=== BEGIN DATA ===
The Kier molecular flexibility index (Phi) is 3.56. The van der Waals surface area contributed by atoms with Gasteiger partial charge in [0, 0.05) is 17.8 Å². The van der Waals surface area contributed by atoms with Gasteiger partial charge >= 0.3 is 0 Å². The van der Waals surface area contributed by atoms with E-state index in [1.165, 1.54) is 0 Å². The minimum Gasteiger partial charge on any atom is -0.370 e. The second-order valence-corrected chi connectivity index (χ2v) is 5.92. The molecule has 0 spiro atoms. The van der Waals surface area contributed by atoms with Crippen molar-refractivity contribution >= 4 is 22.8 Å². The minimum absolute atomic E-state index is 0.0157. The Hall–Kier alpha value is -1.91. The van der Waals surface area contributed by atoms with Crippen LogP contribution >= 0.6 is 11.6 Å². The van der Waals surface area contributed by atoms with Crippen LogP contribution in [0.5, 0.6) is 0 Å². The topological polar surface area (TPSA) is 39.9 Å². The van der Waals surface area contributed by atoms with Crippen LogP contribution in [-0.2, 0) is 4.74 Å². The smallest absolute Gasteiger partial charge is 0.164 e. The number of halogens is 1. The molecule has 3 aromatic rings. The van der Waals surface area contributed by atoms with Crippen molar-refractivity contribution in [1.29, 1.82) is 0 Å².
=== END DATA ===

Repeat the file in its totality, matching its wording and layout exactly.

The Kier molecular flexibility index (Phi) is 3.56. The van der Waals surface area contributed by atoms with Gasteiger partial charge in [0, 0.05) is 17.8 Å². The van der Waals surface area contributed by atoms with Gasteiger partial charge >= 0.3 is 0 Å². The van der Waals surface area contributed by atoms with E-state index in [1.165, 1.54) is 0 Å². The minimum Gasteiger partial charge on any atom is -0.370 e. The second-order valence-corrected chi connectivity index (χ2v) is 5.92. The molecule has 0 spiro atoms. The van der Waals surface area contributed by atoms with Crippen molar-refractivity contribution >= 4 is 22.8 Å². The minimum absolute atomic E-state index is 0.0157. The Hall–Kier alpha value is -1.91. The van der Waals surface area contributed by atoms with Crippen LogP contribution >= 0.6 is 11.6 Å². The van der Waals surface area contributed by atoms with Crippen LogP contribution in [0.5, 0.6) is 0 Å². The topological polar surface area (TPSA) is 39.9 Å². The van der Waals surface area contributed by atoms with Crippen LogP contribution in [-0.2, 0) is 4.74 Å². The smallest absolute Gasteiger partial charge is 0.164 e. The number of halogens is 1. The molecule has 3 aromatic rings. The van der Waals surface area contributed by atoms with Crippen molar-refractivity contribution in [1.29, 1.82) is 0 Å².